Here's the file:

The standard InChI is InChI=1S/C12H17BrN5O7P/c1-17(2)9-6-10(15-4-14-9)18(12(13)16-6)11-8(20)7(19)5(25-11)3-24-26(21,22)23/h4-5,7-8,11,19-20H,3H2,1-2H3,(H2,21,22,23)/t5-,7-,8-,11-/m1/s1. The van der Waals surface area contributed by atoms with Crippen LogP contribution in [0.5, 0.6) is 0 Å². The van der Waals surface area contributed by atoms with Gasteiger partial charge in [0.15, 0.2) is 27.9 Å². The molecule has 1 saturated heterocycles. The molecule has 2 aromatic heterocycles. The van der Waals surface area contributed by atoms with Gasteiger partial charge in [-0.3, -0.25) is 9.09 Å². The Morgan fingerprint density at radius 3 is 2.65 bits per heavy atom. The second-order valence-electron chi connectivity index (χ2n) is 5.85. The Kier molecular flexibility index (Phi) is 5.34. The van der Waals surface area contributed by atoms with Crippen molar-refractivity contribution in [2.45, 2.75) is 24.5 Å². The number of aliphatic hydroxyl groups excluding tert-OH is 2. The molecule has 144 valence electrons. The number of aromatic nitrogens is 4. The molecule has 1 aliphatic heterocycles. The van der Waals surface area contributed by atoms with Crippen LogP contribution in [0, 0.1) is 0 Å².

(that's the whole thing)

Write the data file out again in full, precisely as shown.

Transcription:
The standard InChI is InChI=1S/C12H17BrN5O7P/c1-17(2)9-6-10(15-4-14-9)18(12(13)16-6)11-8(20)7(19)5(25-11)3-24-26(21,22)23/h4-5,7-8,11,19-20H,3H2,1-2H3,(H2,21,22,23)/t5-,7-,8-,11-/m1/s1. The van der Waals surface area contributed by atoms with Crippen LogP contribution in [0.5, 0.6) is 0 Å². The van der Waals surface area contributed by atoms with Gasteiger partial charge in [0.15, 0.2) is 27.9 Å². The molecule has 1 saturated heterocycles. The molecule has 2 aromatic heterocycles. The van der Waals surface area contributed by atoms with Gasteiger partial charge in [-0.3, -0.25) is 9.09 Å². The Morgan fingerprint density at radius 3 is 2.65 bits per heavy atom. The second-order valence-electron chi connectivity index (χ2n) is 5.85. The Kier molecular flexibility index (Phi) is 5.34. The van der Waals surface area contributed by atoms with Crippen molar-refractivity contribution in [2.45, 2.75) is 24.5 Å². The number of aliphatic hydroxyl groups excluding tert-OH is 2. The molecule has 144 valence electrons. The number of aromatic nitrogens is 4. The molecule has 1 aliphatic heterocycles. The van der Waals surface area contributed by atoms with Crippen LogP contribution in [0, 0.1) is 0 Å².